The Dead weren’t the only band that tied themselves into the power of “keep on truckin.” In 1972, Hot Tuna released the album Burgers which featured the song “Keep On Truckin,” a pseudo-cover of the traditional piano track “Ja-Da” by Bob Carleton. Out of all the songs that mention truckin, this seems to be the one that’s most tied into Crumb’s work, although the band has never said as much.
A year later, former Temptations singer Eddie Kendricks released the song “Keep On Truckin’” on Tamla records. The song was a lengthy groove that uses the famous slogan as its refrain. The song went to number one on the pop and R&B charts, making it the first (arguably) disco song to hit number one. Kendricks never mentioned Crumb’s work when discussing the song, he merely said that he knew the song would be big because of the massive cross-country trucking industry. He said:
The old people used to truck when they were dancing. And I knew the trucking industry would embrace the record.
It's true: Fats Waller, who died in 1943, popularized a song called "Truckin,'" about "a dance to do / Up here in Harlem." And long-haul truckers were being romanticized as modern-day cowboys, soon to be featured in films like White Line Fever and Convoy.
What The Truck
Trucking can mean driving a truck, or it can mean dancing, or it can mean, particularly in far-out hippie slang, simply walking briskly -- as it does in the Dead's 1968 song "Cosmic Charlie," in which the title character is "trucking in style along the avenue." The odd thing is that in the original text Crumb was quoting, Blind Boy Fuller's "Truckin' My Blues Away," it meant none of the above.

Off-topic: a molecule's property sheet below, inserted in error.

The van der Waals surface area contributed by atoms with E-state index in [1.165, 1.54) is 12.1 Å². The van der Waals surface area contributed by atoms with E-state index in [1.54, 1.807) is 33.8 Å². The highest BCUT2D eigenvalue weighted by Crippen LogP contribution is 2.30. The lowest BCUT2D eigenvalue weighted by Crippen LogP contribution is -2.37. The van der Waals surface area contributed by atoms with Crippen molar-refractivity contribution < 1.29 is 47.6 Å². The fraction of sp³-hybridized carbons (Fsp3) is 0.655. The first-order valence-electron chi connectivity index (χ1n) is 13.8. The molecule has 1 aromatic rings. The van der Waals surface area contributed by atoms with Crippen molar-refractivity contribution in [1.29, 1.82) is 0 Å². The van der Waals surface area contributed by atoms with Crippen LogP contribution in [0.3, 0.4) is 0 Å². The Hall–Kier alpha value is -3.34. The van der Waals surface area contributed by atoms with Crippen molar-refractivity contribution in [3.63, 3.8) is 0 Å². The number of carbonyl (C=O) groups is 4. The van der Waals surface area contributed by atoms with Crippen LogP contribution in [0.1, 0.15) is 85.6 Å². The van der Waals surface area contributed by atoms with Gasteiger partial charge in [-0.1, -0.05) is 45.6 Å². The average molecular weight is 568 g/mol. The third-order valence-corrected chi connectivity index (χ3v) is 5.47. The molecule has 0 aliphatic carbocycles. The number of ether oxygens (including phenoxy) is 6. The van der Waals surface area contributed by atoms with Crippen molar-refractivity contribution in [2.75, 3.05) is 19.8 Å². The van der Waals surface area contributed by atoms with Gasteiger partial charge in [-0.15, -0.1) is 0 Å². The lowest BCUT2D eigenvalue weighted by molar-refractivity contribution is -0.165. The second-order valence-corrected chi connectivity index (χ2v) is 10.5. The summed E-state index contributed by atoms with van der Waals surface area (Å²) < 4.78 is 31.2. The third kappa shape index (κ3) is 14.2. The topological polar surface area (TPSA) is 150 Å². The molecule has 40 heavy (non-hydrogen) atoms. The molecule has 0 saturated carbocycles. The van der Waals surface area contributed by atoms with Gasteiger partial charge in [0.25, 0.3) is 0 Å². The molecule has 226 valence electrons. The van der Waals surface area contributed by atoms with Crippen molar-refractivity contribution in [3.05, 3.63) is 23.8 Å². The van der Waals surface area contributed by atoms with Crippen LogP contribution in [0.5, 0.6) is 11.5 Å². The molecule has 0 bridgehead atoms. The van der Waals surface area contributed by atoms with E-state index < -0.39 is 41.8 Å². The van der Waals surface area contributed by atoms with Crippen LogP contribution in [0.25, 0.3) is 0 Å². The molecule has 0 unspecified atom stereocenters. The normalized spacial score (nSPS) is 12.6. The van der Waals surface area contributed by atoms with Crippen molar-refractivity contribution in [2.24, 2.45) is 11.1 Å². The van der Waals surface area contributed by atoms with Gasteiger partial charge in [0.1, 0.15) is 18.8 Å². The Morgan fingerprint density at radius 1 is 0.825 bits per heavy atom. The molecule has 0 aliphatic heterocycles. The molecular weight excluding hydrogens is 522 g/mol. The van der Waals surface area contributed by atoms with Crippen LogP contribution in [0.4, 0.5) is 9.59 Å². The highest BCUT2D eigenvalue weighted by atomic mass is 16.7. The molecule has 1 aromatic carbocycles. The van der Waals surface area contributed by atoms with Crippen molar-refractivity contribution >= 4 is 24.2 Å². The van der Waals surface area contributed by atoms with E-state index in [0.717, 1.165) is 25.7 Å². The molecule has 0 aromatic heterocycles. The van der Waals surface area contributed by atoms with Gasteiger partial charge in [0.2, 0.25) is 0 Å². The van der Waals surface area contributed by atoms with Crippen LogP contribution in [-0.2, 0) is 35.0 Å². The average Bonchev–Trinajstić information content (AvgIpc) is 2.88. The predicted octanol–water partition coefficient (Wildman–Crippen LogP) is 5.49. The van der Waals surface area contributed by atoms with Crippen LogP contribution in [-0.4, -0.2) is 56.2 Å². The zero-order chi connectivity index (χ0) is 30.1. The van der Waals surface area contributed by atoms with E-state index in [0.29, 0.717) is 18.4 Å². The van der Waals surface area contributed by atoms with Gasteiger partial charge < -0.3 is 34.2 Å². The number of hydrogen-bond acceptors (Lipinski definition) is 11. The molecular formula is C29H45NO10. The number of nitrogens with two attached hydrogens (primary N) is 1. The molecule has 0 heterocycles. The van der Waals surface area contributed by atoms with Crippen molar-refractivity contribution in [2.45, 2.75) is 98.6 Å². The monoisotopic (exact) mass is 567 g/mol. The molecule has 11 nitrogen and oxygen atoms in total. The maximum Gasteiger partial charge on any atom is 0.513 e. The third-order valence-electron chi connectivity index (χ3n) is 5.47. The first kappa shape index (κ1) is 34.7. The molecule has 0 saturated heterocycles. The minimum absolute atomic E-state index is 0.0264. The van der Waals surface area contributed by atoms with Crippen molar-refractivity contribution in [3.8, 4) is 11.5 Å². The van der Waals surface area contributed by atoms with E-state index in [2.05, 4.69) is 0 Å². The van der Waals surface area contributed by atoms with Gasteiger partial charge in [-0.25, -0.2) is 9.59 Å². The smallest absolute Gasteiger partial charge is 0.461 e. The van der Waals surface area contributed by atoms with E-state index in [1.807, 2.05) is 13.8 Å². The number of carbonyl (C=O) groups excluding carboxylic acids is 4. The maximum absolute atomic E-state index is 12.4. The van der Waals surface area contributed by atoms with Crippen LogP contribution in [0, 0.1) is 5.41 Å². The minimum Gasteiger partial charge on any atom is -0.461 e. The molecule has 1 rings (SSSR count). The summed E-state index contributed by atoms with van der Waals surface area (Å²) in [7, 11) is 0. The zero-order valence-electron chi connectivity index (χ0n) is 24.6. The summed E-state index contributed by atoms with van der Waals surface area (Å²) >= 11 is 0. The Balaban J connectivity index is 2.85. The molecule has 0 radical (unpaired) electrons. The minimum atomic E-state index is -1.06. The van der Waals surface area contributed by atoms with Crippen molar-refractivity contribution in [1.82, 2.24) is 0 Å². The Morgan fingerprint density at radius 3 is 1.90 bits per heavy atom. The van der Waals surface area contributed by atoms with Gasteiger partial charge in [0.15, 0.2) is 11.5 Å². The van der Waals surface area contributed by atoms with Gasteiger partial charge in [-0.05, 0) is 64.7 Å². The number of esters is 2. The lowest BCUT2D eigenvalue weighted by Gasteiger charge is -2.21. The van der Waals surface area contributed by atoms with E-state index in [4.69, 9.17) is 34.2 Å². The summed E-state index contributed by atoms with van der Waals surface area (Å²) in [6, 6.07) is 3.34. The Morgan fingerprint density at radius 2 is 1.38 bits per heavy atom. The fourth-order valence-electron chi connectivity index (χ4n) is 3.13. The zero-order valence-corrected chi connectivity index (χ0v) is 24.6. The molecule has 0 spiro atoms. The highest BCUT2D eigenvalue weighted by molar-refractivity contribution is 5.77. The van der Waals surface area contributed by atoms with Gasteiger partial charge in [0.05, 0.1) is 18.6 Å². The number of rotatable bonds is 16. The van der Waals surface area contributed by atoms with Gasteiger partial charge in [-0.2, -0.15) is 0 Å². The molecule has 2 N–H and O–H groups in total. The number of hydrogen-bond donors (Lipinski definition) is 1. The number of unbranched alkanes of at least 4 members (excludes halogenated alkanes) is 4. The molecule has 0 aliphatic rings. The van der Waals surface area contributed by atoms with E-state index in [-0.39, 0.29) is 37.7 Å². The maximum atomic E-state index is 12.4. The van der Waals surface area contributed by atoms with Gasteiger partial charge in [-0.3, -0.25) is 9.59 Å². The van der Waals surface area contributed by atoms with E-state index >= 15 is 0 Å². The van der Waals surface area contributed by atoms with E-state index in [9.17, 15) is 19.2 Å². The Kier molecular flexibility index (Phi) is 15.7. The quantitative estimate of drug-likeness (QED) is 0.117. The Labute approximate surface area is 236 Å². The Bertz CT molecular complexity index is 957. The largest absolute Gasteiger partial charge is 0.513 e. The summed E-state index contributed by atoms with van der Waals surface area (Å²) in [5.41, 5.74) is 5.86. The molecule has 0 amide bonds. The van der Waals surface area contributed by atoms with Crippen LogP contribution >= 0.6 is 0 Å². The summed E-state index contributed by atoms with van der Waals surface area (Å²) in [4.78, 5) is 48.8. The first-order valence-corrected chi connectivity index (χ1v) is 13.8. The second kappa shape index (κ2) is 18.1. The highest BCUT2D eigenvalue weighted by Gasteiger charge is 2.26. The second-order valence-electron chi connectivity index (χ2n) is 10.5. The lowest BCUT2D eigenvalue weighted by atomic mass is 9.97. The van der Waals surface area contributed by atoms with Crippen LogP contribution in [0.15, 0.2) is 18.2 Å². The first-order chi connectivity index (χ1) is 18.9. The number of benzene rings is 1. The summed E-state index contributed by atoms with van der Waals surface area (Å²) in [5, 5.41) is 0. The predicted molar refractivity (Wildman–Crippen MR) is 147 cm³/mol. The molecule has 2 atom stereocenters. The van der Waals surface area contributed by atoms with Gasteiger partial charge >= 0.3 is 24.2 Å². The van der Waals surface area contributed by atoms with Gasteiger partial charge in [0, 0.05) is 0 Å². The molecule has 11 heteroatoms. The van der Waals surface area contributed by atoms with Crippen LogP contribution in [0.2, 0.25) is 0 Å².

In the tradition of hokum blues -- sexually suggestive or dirty songs -- "trucking" was simply rhyming slang for something you couldn't put on a record back then. Fuller's song cheers a girl who "keep on trucking mama, trucking my blues away." In one part he says to the listener "Catch you truckin' with her, I'm gonna sure shoot you down," and later he tells his girl she doesn't need to leave, and to "Wait a little while you might wanna truck some more."
"Keep on truckin'" was a line from a song about sex; R. Crumb plucked it out and illustrated it with some very un-sexy cartoon characters (all male) strutting on city streets; and the hippies, whom Crumb never cared for, seized upon the phrase as words to live by, suitable for the '60s equivalent of a motivational poster.
Blind Boy Fuller died in 1941, so we'll never know what he would have thought of shaggy '70s dudes telling each other to "keep on truckin.'"